Did you miss the EUSS deadline of 30.06.2021?

EU, EEA and Swiss citizens residing in the UK must have applied for either pre-settled or settled status under the EU Settlement Scheme (EUSS) on or before 30.06.2021. Failure to meet the deadline means that you may be in the UK unlawfully.

The good news is that a late application can be made as long as there are ‘reasonable grounds’ for doing so.

What are reasonable grounds?

Each case is going to be assessed on its individual circumstances. Ideally, an application should be made as soon as possible as the more time has elapsed, the harder it will be to argue that there are  reasonable grounds.


If a parent, guardian or local authority has failed to make an application on behalf of a child under the age of 18, this will be deemed a reasonable ground.

This may be because the parents were unaware that a child required a separate application, or the parents failed to apply to the scheme themselves or the child was in schooling in the UK and the parents worked overseas.

Physical or mental capacity and/or care or support needs

If a person lacks the physical or mental capacity to apply to the EUSS, this will also constitute a reasonable ground. However, evidence must be provided, such as a letter from a doctor, health professional or social services. If there is a formal agreement in place such as Power of Attorney or with a carer, documents evidencing this can also be relied on.

Victim of modern slavery

If a person has been a victim of modern slavery/trafficking, they will need to provide evidence from the National Referral Mechanism (NRM) such as a positive reasonable grounds or conclusive grounds decision.

If they are unable to provide this, an applicant may be able to provide information which indicates that they have been a victim of modern slavery.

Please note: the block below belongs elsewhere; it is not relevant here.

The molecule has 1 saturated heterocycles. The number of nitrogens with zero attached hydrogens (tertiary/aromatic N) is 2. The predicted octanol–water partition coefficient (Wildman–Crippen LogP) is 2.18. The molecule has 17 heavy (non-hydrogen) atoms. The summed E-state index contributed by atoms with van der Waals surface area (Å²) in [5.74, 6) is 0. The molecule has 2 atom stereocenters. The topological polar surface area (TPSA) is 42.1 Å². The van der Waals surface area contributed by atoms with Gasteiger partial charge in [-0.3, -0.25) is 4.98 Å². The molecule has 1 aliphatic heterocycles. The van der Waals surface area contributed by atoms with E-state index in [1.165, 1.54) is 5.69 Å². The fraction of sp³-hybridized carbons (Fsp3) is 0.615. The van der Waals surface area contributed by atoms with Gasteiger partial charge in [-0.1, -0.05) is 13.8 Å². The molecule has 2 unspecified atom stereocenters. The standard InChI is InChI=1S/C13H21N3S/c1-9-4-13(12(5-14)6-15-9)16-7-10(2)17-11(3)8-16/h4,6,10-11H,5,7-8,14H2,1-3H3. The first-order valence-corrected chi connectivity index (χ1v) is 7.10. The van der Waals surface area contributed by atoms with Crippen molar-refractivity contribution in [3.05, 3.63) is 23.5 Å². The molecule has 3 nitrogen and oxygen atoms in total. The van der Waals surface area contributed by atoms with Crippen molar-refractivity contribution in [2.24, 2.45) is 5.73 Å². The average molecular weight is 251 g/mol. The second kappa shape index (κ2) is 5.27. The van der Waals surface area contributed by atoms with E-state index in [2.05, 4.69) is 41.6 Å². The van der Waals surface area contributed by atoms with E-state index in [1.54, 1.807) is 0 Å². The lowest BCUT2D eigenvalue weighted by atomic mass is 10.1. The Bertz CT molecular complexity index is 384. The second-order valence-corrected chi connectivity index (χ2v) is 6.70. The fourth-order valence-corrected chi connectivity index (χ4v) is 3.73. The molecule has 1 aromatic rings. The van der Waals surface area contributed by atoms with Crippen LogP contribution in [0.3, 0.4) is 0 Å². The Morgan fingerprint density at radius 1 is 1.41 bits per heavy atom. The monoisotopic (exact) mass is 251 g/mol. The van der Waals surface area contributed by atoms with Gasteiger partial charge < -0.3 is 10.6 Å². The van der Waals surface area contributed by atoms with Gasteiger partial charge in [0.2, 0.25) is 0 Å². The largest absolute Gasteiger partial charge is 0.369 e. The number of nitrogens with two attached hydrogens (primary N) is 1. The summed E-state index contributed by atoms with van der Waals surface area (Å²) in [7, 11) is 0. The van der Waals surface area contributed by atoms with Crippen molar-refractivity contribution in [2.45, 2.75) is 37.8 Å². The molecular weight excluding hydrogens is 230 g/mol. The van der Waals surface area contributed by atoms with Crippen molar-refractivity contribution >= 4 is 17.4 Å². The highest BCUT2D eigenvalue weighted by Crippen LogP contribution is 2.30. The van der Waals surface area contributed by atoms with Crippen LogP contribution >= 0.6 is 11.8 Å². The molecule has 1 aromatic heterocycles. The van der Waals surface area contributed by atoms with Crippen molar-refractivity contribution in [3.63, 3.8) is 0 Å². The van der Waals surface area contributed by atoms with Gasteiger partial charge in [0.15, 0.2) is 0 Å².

Compelling and compassionate reasons

As previously mentioned, the UKVI will consider the individual circumstances of each case. In doing so, it will need to assess whether on merit there are compelling and compassionate reasons.

A person may have been unaware of the requirement to apply because they have been residing overseas, have limited English or internet access or perhaps found the application complex and were unaware that support was available.

It may be the case that they had permanent residence under the EU Regulations 2016 and were unaware of the requirement to convert to settled status. They may have also been residing in the UK for a significant period and therefore did not believe that they would need to apply.

However, evidence will still need to be provided such as a statement explaining why an application could not be made before the relevant deadline.

Overall, the Home Office has so far taken a flexible approach and it is likely that it will apply discretion in favour of an applicant in the majority of cases.

The content of this article is for general use and information only. Since each case should be prepared on its own merit and in light of the constant amendments to the Immigration Rules, it is important to note that the information provided must not be relied upon unless Migra & Co has either given written consent or has been officially engaged in relation to a specific immigration matter. As a result, Migra & Co will take no responsibility for any damage, cost or loss resulting from relying on the information contained in this article, blog and website.

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